Learning to Love Ourselves

In the month of February we talk a lot about love. Lately I have been thinking about what it means to love ourselves and (the harder part) how to verbalize that. Why? Because I want my children to grow up without this struggle. I want to be able to teach them. Obviously, though, I need to be at least one step ahead when I guide them. So I spoke with my husband. Let it be known that Mr. Fantastic does not particularly enjoy philosophical or deep discussions. His main contribution to the discussion was this: “What do you think it means to love me? When you can answer that, then turn it around and make it about you.” 🙂 Isn’t he just fantastic? Short and to the point. Also? He is correct. After all, I am a person like him. If I can define what it means to love a person, the definition should still fit for myself.

I took his advice and sat down to write out what I think it means to really love someone. Now, some say that love is just a feeling. I disagree. Others believe love is a verb/action. I disagree there too. I believe love to be a feeling that is manifested in a myriad of ways. Here’s what I have so far.

Love is loyalty.

Love is work.

Love is difficult.

Love is looking back at all you’ve gone through and shouting for joy.

Love is staying.

Love is overcoming obstacles together.

Love is delighting in and seeking each other’s strengths.

Love is accepting and loving weaknesses.

Love is rejoicing in success.

Love is being a cheerleader.

Love is being a safe place.

Love is enduring.

Love is laughing.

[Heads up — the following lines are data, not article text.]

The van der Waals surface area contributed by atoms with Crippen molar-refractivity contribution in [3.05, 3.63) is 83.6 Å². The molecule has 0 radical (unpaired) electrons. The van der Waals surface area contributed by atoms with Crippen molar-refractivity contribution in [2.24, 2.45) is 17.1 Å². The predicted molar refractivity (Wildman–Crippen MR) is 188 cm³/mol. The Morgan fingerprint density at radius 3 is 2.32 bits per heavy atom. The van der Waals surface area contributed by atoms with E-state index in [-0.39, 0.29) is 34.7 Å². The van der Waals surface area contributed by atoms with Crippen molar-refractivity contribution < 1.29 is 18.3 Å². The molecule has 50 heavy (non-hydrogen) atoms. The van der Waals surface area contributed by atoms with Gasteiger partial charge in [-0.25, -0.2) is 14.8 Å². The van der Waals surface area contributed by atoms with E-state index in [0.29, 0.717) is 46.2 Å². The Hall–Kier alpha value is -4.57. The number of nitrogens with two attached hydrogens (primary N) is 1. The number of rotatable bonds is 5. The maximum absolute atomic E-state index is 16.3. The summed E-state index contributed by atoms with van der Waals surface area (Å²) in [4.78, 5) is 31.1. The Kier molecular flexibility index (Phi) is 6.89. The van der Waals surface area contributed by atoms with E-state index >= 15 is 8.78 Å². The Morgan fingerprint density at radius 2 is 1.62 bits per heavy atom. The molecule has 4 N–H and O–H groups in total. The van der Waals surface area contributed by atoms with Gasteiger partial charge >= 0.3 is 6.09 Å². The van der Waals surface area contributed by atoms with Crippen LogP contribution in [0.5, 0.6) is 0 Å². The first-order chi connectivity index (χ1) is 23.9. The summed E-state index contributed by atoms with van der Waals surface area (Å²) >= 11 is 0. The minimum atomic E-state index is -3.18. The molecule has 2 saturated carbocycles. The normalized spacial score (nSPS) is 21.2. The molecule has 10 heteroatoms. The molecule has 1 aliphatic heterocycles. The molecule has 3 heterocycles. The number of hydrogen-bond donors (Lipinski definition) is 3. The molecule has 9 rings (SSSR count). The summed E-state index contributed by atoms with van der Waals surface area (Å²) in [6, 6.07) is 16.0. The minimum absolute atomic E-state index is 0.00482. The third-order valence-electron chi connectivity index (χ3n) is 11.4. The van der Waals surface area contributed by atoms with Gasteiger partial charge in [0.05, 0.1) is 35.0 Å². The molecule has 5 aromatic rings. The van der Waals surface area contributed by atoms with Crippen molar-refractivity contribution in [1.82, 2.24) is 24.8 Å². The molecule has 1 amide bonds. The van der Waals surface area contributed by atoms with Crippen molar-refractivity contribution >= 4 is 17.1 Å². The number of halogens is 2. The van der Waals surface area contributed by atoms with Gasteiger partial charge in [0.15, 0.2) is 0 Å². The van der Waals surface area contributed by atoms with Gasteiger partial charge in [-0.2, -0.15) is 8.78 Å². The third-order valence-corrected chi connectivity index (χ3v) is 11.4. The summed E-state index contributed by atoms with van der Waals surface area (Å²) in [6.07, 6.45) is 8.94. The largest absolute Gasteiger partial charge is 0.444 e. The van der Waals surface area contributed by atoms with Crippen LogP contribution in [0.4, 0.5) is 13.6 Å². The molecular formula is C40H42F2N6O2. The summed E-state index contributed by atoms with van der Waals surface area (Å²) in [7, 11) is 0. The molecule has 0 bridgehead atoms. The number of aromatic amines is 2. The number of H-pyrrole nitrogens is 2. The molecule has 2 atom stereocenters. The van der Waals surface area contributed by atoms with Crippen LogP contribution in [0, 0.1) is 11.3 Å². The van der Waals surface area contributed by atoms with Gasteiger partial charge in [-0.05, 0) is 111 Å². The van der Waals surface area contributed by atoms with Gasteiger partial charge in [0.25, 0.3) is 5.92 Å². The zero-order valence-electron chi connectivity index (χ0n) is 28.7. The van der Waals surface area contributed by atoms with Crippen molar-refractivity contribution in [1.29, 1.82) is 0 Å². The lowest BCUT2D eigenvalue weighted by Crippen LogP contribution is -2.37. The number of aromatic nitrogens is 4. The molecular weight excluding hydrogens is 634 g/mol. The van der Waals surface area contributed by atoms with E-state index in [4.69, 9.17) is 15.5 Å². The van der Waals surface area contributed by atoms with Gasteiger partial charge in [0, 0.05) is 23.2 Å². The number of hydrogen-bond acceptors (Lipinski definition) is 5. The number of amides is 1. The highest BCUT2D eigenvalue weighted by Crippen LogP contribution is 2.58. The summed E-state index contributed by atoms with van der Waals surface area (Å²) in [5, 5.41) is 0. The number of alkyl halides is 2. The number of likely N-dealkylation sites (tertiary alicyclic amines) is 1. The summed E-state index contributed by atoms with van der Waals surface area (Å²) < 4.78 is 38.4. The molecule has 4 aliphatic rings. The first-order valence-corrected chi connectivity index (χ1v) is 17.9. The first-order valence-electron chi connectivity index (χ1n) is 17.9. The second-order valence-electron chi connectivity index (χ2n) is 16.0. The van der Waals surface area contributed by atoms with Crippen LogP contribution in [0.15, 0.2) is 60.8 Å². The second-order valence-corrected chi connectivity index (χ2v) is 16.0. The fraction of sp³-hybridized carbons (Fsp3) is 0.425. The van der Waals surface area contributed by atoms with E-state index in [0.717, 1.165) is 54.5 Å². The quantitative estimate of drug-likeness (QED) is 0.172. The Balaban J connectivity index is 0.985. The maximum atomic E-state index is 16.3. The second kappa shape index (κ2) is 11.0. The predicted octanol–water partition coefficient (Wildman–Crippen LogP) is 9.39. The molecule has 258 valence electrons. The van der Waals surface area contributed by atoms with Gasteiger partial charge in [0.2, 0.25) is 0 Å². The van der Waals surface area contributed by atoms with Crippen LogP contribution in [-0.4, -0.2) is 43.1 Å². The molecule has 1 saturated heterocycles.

Love is gentle.

Love is kind.

Love is empathy.

Love is respect.

Love is patience.

Love is listening.

Love is excitement.

Love is believing in each other.

Love is comfort.

Love is understanding.

Love is the drive to self-improvement.

Love is honest.

Love is forthright.

Love is peaceful.

Love is contentment.

Love is silent knowing.

Love is funny.

Love is trust.

Love is protecting each other.


And the list goes on.

As I reviewed that list, I realized that all of that can and should be applied to ourselves. But…how? Is there a specific way?

I can tell you what I have been doing. One of the hardest points in that list for me is loyalty.


I have discovered that a lot of pain in my life has come because I have not been loyal to myself. Looking back, I can see that a great deal of the pain I have suffered has come because I betrayed myself. Crazy, right? But I bet you will see it in your life too. I have allowed people to treat me in ways that I didn’t want to be treated because I thought I had to let them. Even simple thing! Something as simple as hugging people when I didn’t want to hug them! They are moments of self-betrayal. If it were my child that didn’t want to hug someone, I wouldn’t force them. Nor would I feel right about forcing someone to hug me. Yet, repeatedly, I have told myself that I have to do it so others don’t feel bad. I was choosing others people over my own sense of well-being. The result? Every part of me was extremely uncomfortable and felt terribly unsafe…resulting in more contempt of hugs and touch. Am I less than everyone else on earth? No. So why treat myself differently? I shouldn’t. I have since stopped hugging people when I don’t want to do it. 🙂

Just a thought, but maybe we can be the ones to accept ourselves completely?